The Role of Acute Intraspinal Hemorrhage After Spinal Cord Injury
Creators:Sahinkaya, F. Rezan
Advisor:McTigue, Dana M.
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Series/Report no.:2012 Edward F. Hayes Graduate Research Forum. 26th
Spinal cord (SCI) injury initiates a cascade of destructive and reparative processes, an understanding of which may help in designing strategies for minimizing tissue loss and enhancing endogenous repair. Vascular disruption and hemorrhage is a prominent characteristic of the acute lesion environment, and is central to many of the secondary pathological consequences of SCI, most notably lesion formation. However its role, if any, in reparative processes is not known. An important endogenous repair mechanism after SCI is the proliferation of NG2+ cells and their maturation into new oligodendrocytes. We created a rat model of collagenase-induced intraspinal hemorrhage (ISH), and investigated the spatial-temporal dynamics of lesion formation, astrogliosis, microglia/macrophage reactivity, NG2 cell proliferation, and mature oligodendrocyte numbers after injury. Lesion pathology was similar to a contusion injury; however, lesion size, shape and spread were different between ISH and contusion. The astrocyte and macrophage responses of ISH were also similar to that of a contusion. In addition, we determined that hemorrhage alone is sufficient to initiate NG2 cell proliferation as early as 1dpi and continuing up to a week. Furthermore, oligodendrocyte numbers decreased by hemorrhagic injury are rapidly restored to normal levels by 7dpi. We have established that acute intraspinal hemorrhage following a SCI is not only the central initiating force for secondary injury cascades, but that it also plays a role in stimulating acute NG2 proliferation following injury.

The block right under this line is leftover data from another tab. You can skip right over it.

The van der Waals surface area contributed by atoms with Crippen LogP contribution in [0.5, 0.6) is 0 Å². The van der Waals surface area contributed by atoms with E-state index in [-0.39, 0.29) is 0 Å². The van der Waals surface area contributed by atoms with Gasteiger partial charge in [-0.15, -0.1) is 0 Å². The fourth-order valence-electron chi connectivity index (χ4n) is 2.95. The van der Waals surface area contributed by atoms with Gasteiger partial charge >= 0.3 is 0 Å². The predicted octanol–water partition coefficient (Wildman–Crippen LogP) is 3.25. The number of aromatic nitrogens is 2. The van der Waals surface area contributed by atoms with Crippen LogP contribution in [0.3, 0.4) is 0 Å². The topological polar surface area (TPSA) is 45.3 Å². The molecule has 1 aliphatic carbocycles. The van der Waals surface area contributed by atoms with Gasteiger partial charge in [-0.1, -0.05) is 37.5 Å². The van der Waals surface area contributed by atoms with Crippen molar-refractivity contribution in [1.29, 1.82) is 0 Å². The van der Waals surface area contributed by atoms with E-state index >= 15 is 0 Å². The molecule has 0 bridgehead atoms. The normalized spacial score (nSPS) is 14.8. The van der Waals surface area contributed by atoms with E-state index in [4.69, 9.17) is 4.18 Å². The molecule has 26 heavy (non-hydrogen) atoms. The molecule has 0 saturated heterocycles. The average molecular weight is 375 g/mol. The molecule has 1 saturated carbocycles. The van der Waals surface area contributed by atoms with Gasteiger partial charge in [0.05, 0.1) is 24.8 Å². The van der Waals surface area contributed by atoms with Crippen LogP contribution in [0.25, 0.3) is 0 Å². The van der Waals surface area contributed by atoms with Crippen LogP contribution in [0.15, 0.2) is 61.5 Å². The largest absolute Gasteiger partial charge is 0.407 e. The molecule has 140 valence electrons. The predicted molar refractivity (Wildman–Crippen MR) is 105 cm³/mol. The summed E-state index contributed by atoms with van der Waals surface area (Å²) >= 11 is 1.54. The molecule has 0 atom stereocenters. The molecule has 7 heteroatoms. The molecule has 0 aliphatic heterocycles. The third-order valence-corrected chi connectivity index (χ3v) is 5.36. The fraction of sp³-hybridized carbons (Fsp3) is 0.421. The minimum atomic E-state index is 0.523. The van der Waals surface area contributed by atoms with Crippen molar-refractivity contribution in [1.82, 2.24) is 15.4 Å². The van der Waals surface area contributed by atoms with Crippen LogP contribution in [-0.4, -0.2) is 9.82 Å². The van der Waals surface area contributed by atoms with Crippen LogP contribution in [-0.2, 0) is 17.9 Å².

Poster Division: Biological Sciences: 3rd Place (The Ohio State University Edward F. Hayes Graduate Research Forum)
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